Admittedly, we didn’t have enough preparations for the climb. We even lacked enough rest and sleep the night before but we were all determined. The first three kilometers were relax, we still managed to paint wide smiles on our face and gamely posed for photo ops. We reached the Kilometer 3 marker a few minutes past 1PM and had our lunch at a shelter past Kilometer 3.25.
On to the second half of the climb to Laban Rata Guesthouse, the trail became more challenging. The exhaustion, restlessness and the rain brought the serious trekkers on all of us. By 4:30PM, we reached the Shelter 5 near Kilometer 5 Marker and the rain started to pour.
We let the rain pass for a while and continued our trek. With only a kilometer left to Laban Rata Guesthouse, we were all dead tired. The unfriendly trail on this stretch was a real hell but we pushed ourselves to our limits and finally made it to the guesthouse at sunset, just in time when the sky and the clouds were turning red. I saw the summit as the red sky reflected the flaming hue on the mountain’s peak. It was amazing, beautiful, surreal. My jaw dropped in disbelief and amazement. I shoot and and shoot and shoot and then poof, my camera phone turned off, the battery has drained out .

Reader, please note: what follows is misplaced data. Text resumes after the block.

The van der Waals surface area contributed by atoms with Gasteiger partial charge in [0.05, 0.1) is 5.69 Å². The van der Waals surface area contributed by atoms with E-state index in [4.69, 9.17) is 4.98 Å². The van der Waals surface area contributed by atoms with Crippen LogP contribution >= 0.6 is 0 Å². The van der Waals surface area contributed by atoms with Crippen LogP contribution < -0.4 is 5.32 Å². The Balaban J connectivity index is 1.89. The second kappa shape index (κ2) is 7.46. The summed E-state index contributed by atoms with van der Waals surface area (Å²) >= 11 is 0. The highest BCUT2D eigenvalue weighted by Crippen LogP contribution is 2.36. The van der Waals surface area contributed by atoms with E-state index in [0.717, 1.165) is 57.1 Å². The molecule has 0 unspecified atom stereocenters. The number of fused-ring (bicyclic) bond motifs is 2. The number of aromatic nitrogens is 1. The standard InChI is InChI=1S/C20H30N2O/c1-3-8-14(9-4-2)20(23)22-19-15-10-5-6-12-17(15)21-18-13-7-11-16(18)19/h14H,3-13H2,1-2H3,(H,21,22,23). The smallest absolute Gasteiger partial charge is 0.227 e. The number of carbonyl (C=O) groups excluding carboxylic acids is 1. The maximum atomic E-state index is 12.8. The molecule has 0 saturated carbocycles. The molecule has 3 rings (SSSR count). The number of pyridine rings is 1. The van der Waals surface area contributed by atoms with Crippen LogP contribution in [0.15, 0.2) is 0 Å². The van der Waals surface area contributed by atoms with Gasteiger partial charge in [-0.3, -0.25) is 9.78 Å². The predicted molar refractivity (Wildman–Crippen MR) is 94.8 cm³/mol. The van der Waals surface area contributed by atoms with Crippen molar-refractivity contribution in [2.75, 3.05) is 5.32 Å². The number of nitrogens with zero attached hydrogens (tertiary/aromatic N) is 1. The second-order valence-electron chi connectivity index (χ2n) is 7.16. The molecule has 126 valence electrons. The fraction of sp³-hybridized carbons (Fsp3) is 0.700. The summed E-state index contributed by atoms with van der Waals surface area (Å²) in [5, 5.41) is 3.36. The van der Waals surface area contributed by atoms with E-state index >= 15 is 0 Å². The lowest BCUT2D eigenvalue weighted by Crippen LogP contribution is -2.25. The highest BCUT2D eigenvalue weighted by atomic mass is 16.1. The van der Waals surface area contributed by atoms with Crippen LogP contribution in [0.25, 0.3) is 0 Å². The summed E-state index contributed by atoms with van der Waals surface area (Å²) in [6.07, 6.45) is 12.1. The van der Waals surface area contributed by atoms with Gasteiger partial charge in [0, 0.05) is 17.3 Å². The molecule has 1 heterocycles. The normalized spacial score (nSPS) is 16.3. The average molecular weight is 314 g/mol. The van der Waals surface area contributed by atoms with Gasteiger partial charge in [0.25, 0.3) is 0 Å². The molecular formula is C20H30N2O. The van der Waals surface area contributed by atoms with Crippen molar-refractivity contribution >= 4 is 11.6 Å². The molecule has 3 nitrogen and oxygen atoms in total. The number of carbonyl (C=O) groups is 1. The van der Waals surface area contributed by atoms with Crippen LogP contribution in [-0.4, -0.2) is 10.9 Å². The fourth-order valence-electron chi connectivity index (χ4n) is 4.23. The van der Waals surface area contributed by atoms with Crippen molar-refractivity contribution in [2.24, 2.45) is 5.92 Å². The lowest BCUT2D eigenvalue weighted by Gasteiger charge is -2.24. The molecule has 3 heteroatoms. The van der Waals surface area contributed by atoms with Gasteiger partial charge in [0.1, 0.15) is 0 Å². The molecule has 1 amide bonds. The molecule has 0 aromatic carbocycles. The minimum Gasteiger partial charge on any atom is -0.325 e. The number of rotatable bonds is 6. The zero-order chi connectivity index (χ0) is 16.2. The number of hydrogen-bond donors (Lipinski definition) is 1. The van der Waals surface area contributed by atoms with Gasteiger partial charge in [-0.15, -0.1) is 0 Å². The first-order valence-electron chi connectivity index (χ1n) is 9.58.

So we entered the guesthouse just in time for the buffet dinner. A fusion of Malaysian foods were on the table. Chicken, veggies and seafood in their usual Malay flavors – curry and other spices.
After dinner we proceeded to our room on the second floor of the same building. Two Kiwis were already in the room, a dormitory type with three double-decked beds. After settling our stuff and washing up, we were off to an early night. It was only eight in the evening but we had to doze off early for our summit assault the next day. Well, it wasn’t hard to sleep because there was nothing to do anyway and our tired body gladly preferred the comfort of our beds.
To be continued…